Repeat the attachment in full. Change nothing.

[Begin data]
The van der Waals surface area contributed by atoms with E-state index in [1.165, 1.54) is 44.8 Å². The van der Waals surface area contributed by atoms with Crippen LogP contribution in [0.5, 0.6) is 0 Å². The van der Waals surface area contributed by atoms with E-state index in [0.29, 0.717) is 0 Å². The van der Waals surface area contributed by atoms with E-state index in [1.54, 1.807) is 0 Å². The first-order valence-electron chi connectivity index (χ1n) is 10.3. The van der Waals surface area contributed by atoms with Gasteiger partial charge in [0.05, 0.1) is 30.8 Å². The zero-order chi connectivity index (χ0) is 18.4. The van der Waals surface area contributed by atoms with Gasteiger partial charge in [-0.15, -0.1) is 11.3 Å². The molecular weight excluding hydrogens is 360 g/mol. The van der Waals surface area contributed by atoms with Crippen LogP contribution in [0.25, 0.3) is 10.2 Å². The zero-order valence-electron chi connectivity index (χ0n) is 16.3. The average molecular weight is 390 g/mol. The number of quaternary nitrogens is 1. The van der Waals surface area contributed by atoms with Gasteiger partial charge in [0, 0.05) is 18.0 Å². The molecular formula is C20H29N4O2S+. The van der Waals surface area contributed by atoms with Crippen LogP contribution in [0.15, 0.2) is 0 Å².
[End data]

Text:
The van der Waals surface area contributed by atoms with E-state index in [1.165, 1.54) is 44.8 Å². The van der Waals surface area contributed by atoms with Crippen LogP contribution in [0.5, 0.6) is 0 Å². The van der Waals surface area contributed by atoms with E-state index in [0.29, 0.717) is 0 Å². The van der Waals surface area contributed by atoms with E-state index in [1.54, 1.807) is 0 Å². The first-order valence-electron chi connectivity index (χ1n) is 10.3. The van der Waals surface area contributed by atoms with Gasteiger partial charge in [0.05, 0.1) is 30.8 Å². The zero-order chi connectivity index (χ0) is 18.4. The van der Waals surface area contributed by atoms with Gasteiger partial charge in [-0.15, -0.1) is 11.3 Å². The molecular weight excluding hydrogens is 360 g/mol. The van der Waals surface area contributed by atoms with Crippen LogP contribution in [0.25, 0.3) is 10.2 Å². The zero-order valence-electron chi connectivity index (χ0n) is 16.3. The average molecular weight is 390 g/mol. The number of quaternary nitrogens is 1. The van der Waals surface area contributed by atoms with Gasteiger partial charge in [0, 0.05) is 18.0 Å². The molecular formula is C20H29N4O2S+. The van der Waals surface area contributed by atoms with Crippen LogP contribution in [0.15, 0.2) is 0 Å².